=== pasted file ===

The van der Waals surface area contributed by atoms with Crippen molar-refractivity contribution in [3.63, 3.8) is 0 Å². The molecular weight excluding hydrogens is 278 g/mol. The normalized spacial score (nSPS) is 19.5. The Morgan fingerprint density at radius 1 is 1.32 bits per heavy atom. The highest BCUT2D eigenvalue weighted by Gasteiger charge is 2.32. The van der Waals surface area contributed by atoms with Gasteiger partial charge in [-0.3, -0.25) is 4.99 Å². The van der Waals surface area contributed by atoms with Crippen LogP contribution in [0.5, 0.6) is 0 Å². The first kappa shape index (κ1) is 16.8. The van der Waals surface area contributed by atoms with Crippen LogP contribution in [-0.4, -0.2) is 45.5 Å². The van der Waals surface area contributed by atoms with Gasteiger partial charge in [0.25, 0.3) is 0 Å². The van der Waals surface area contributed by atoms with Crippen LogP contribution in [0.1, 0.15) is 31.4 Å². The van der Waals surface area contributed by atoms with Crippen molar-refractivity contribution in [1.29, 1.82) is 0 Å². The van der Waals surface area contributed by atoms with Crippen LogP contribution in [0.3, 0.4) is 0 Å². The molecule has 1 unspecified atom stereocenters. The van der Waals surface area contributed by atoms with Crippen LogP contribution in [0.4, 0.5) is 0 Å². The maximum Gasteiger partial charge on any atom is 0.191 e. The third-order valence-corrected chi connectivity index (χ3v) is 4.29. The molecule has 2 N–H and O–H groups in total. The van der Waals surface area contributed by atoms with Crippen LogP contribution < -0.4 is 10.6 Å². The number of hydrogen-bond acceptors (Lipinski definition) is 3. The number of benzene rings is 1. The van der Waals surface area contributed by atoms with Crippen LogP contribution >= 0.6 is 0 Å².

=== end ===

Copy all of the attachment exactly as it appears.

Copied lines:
The van der Waals surface area contributed by atoms with Crippen molar-refractivity contribution in [3.63, 3.8) is 0 Å². The molecular weight excluding hydrogens is 278 g/mol. The normalized spacial score (nSPS) is 19.5. The Morgan fingerprint density at radius 1 is 1.32 bits per heavy atom. The highest BCUT2D eigenvalue weighted by Gasteiger charge is 2.32. The van der Waals surface area contributed by atoms with Gasteiger partial charge in [-0.3, -0.25) is 4.99 Å². The van der Waals surface area contributed by atoms with Crippen LogP contribution in [0.5, 0.6) is 0 Å². The first kappa shape index (κ1) is 16.8. The van der Waals surface area contributed by atoms with Crippen LogP contribution in [-0.4, -0.2) is 45.5 Å². The van der Waals surface area contributed by atoms with Gasteiger partial charge in [0.25, 0.3) is 0 Å². The van der Waals surface area contributed by atoms with Crippen LogP contribution in [0.1, 0.15) is 31.4 Å². The van der Waals surface area contributed by atoms with Crippen molar-refractivity contribution in [1.29, 1.82) is 0 Å². The van der Waals surface area contributed by atoms with Crippen LogP contribution in [0.3, 0.4) is 0 Å². The molecule has 1 unspecified atom stereocenters. The van der Waals surface area contributed by atoms with Crippen LogP contribution in [0.4, 0.5) is 0 Å². The maximum Gasteiger partial charge on any atom is 0.191 e. The third-order valence-corrected chi connectivity index (χ3v) is 4.29. The molecule has 2 N–H and O–H groups in total. The van der Waals surface area contributed by atoms with Crippen LogP contribution < -0.4 is 10.6 Å². The number of hydrogen-bond acceptors (Lipinski definition) is 3. The number of benzene rings is 1. The van der Waals surface area contributed by atoms with Crippen LogP contribution >= 0.6 is 0 Å².